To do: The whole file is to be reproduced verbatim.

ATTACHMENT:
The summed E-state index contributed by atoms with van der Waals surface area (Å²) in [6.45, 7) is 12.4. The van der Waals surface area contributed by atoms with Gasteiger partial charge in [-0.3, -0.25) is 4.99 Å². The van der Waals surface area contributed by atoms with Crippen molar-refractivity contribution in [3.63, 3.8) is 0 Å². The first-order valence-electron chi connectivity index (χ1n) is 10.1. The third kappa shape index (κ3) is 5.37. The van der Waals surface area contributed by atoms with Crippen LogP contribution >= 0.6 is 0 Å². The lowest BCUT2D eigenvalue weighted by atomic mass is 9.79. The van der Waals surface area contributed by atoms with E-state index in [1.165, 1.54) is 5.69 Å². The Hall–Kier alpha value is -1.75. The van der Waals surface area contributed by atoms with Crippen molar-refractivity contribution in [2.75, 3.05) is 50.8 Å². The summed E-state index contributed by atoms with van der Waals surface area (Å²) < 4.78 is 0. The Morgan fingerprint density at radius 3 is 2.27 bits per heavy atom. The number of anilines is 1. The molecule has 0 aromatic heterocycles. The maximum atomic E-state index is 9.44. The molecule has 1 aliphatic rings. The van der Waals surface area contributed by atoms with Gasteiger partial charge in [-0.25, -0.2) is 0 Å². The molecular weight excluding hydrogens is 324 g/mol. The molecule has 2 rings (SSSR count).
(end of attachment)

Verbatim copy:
The summed E-state index contributed by atoms with van der Waals surface area (Å²) in [6.45, 7) is 12.4. The van der Waals surface area contributed by atoms with Gasteiger partial charge in [-0.3, -0.25) is 4.99 Å². The van der Waals surface area contributed by atoms with Crippen molar-refractivity contribution in [3.63, 3.8) is 0 Å². The first-order valence-electron chi connectivity index (χ1n) is 10.1. The third kappa shape index (κ3) is 5.37. The van der Waals surface area contributed by atoms with Crippen LogP contribution >= 0.6 is 0 Å². The lowest BCUT2D eigenvalue weighted by atomic mass is 9.79. The van der Waals surface area contributed by atoms with E-state index in [1.165, 1.54) is 5.69 Å². The Hall–Kier alpha value is -1.75. The van der Waals surface area contributed by atoms with Crippen molar-refractivity contribution in [2.75, 3.05) is 50.8 Å². The summed E-state index contributed by atoms with van der Waals surface area (Å²) < 4.78 is 0. The Morgan fingerprint density at radius 3 is 2.27 bits per heavy atom. The number of anilines is 1. The molecule has 0 aromatic heterocycles. The maximum atomic E-state index is 9.44. The molecule has 1 aliphatic rings. The van der Waals surface area contributed by atoms with Gasteiger partial charge in [-0.25, -0.2) is 0 Å². The molecular weight excluding hydrogens is 324 g/mol. The molecule has 2 rings (SSSR count).